Access to digital technologies, in particular, mobile phones, internet connectivity and biometric authentication, allows for a wider range of financial services, such as online banking, mobile phone banking, and digital credit for the unbanked. Digital financial services can be more convenient and affordable than traditional banking services, enabling low-income and poor people in developing countries to save and borrow in the formal financial system, earn a financial return and smooth their consumption. This can contribute to improvements in livelihoods and other economic outcomes:
- Poverty reduction: A study, based on a survey of households across Kenya, finds that M-Pesa (a mobile transfer system) lifted 2 per cent of households out of extreme poverty (Suri and Jack, 2016, p. 1288).
- Agricultural payments: It is easier to penetrate rural areas using mobile money. Digital financial services can provide more cost-effective and secure methods of financial transactions in the agricultural sector, particularly for rural smallholder farms.
- Savings: Mobile financial services increase the likelihood of saving and the amounts saved, particularly among the poor. There have been fewer successful findings in relation to savings, however, than in the cases of payments and credit.
- Private investment: Increases in cash flows and trade credit induced by mobile money, and reallocation of time from dealing with financial transactions to more productive activities, can lead to increased investment.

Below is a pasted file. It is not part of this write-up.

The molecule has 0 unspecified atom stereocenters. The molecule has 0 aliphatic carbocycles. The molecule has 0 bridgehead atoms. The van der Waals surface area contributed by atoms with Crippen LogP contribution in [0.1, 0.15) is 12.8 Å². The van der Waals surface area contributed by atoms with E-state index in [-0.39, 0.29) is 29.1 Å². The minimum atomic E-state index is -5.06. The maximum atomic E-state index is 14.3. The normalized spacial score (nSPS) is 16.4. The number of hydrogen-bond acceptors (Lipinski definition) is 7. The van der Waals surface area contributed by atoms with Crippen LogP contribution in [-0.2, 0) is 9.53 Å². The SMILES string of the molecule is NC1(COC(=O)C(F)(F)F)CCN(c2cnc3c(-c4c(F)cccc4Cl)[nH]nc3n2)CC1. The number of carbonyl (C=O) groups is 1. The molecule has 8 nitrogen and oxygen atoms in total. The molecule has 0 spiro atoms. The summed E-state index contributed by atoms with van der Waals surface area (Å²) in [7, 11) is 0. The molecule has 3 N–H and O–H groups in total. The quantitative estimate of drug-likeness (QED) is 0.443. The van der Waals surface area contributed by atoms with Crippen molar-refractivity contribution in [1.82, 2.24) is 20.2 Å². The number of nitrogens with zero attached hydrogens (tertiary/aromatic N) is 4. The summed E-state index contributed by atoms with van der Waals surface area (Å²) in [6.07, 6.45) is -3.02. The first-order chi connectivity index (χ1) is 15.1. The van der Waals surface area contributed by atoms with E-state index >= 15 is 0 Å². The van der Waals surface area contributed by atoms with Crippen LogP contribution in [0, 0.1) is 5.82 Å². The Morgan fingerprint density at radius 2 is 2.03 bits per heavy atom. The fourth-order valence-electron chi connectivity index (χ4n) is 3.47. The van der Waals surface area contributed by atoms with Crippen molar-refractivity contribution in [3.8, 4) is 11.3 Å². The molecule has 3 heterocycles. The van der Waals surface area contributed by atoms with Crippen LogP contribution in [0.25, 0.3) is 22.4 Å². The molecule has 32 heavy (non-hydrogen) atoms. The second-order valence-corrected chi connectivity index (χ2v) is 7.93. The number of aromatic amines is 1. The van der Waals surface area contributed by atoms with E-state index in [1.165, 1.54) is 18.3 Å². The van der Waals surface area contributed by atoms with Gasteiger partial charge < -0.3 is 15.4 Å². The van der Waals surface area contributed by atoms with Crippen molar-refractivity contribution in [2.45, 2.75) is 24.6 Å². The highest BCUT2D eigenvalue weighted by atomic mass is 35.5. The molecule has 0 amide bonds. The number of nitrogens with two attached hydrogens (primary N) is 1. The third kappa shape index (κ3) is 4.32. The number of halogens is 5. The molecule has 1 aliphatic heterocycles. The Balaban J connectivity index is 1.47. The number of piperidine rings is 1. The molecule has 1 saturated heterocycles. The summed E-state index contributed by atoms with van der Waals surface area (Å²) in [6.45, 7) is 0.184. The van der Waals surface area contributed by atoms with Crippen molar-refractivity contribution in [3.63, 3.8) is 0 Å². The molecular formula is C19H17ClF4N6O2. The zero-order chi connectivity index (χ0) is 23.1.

- Weathering shocks: Digital financial services can help people to handle income shocks by making it easier to collect money from friends and relatives.
- Social networks: Digital money transfers are rarely large enough to contribute to profit-seeking and investment, but they strengthen maternal kinship ties and relationships among siblings and cousins.
- Women’s empowerment: Digital financial services can give women greater financial independence and more equitable decision-making in households.
The existence of digital technology alone is not sufficient, however, to improve access to finance, and achieve improvements in livelihoods and economic opportunities. There are various challenges and barriers to uptake of digital financial services:
- Regulations: Differing approaches to regulation can either constrain or support the growth of digital financial services. Regulations are needed to safeguard consumers and to improve interoperability across digital financial service providers.
- Infrastructure: People will be less inclined to use digital payments if electricity outages, network outages or other technical problems undermine their usage.
- Awareness and understanding: Individuals with low income are more likely to have low levels of financial literacy and awareness of existing digital finance infrastructure.
- Trust: Distrust of digital finance by customers is often due to uncertainty and perceived risk in electronic financial transactions.
- Demographics: Women, poor households and those in rural areas often have lower financial literacy, ownership of mobile phones, and access to network infrastructure.
There is a growing body of literature on digital financial services, consisting primarily of peer-reviewed journal articles and donor reports. Much of the literature centres on Africa – particularly in Kenya, where mobile technology is widespread. There are various gaps, however, on the outcomes of such services (see Islam et al., 2016). While there is much literature, which asserts that digital financial services improve financial inclusion, there is little empirical evidence that establishes the links between digital finance and financial inclusion (Ozili, 2018). In addition, few studies have explored the relationship between mobile money use by firms, on the one hand, and private investment, firm profitability, and/or access to finance, on the other (Islam et al., 2016).
In this report, the terms ‘digital finance’, ‘digital financial services’, and ‘financial technology’ will be used interchangeably.